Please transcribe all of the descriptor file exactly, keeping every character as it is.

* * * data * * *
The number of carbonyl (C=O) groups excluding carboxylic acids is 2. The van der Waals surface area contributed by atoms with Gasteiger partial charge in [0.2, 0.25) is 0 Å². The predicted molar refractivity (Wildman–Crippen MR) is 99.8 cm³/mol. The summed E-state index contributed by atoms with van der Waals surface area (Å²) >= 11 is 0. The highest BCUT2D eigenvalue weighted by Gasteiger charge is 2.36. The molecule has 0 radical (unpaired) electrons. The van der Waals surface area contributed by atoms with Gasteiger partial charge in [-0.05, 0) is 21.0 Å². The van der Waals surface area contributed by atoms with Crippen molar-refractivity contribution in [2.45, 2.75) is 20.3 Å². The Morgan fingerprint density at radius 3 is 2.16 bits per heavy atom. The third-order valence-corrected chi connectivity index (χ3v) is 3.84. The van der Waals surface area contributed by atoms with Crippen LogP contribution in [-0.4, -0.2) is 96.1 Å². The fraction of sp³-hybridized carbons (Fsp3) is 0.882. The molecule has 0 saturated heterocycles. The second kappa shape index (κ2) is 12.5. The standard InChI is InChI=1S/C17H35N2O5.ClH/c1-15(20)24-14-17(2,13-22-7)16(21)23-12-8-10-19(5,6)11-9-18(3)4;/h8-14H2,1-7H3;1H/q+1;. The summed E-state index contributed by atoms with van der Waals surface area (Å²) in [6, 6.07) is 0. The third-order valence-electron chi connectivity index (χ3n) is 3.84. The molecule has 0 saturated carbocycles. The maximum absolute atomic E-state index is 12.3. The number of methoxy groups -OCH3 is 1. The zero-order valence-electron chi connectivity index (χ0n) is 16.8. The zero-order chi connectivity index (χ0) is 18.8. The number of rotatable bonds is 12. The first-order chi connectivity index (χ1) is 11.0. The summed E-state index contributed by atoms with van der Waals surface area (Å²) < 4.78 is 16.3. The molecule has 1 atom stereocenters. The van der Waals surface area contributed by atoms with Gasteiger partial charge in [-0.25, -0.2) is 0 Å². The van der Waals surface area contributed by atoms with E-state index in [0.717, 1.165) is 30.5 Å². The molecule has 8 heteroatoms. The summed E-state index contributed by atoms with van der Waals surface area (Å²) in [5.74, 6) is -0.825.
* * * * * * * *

The number of carbonyl (C=O) groups excluding carboxylic acids is 2. The van der Waals surface area contributed by atoms with Gasteiger partial charge in [0.2, 0.25) is 0 Å². The predicted molar refractivity (Wildman–Crippen MR) is 99.8 cm³/mol. The summed E-state index contributed by atoms with van der Waals surface area (Å²) >= 11 is 0. The highest BCUT2D eigenvalue weighted by Gasteiger charge is 2.36. The molecule has 0 radical (unpaired) electrons. The van der Waals surface area contributed by atoms with Gasteiger partial charge in [-0.05, 0) is 21.0 Å². The van der Waals surface area contributed by atoms with Crippen molar-refractivity contribution in [2.45, 2.75) is 20.3 Å². The Morgan fingerprint density at radius 3 is 2.16 bits per heavy atom. The third-order valence-corrected chi connectivity index (χ3v) is 3.84. The van der Waals surface area contributed by atoms with Crippen LogP contribution in [-0.4, -0.2) is 96.1 Å². The fraction of sp³-hybridized carbons (Fsp3) is 0.882. The molecule has 0 saturated heterocycles. The second kappa shape index (κ2) is 12.5. The standard InChI is InChI=1S/C17H35N2O5.ClH/c1-15(20)24-14-17(2,13-22-7)16(21)23-12-8-10-19(5,6)11-9-18(3)4;/h8-14H2,1-7H3;1H/q+1;. The summed E-state index contributed by atoms with van der Waals surface area (Å²) in [6, 6.07) is 0. The third-order valence-electron chi connectivity index (χ3n) is 3.84. The molecule has 0 saturated carbocycles. The maximum absolute atomic E-state index is 12.3. The number of methoxy groups -OCH3 is 1. The zero-order valence-electron chi connectivity index (χ0n) is 16.8. The zero-order chi connectivity index (χ0) is 18.8. The number of rotatable bonds is 12. The first-order chi connectivity index (χ1) is 11.0. The summed E-state index contributed by atoms with van der Waals surface area (Å²) < 4.78 is 16.3. The molecule has 1 atom stereocenters. The van der Waals surface area contributed by atoms with Gasteiger partial charge in [-0.25, -0.2) is 0 Å². The van der Waals surface area contributed by atoms with E-state index in [0.717, 1.165) is 30.5 Å². The molecule has 8 heteroatoms. The summed E-state index contributed by atoms with van der Waals surface area (Å²) in [5.74, 6) is -0.825.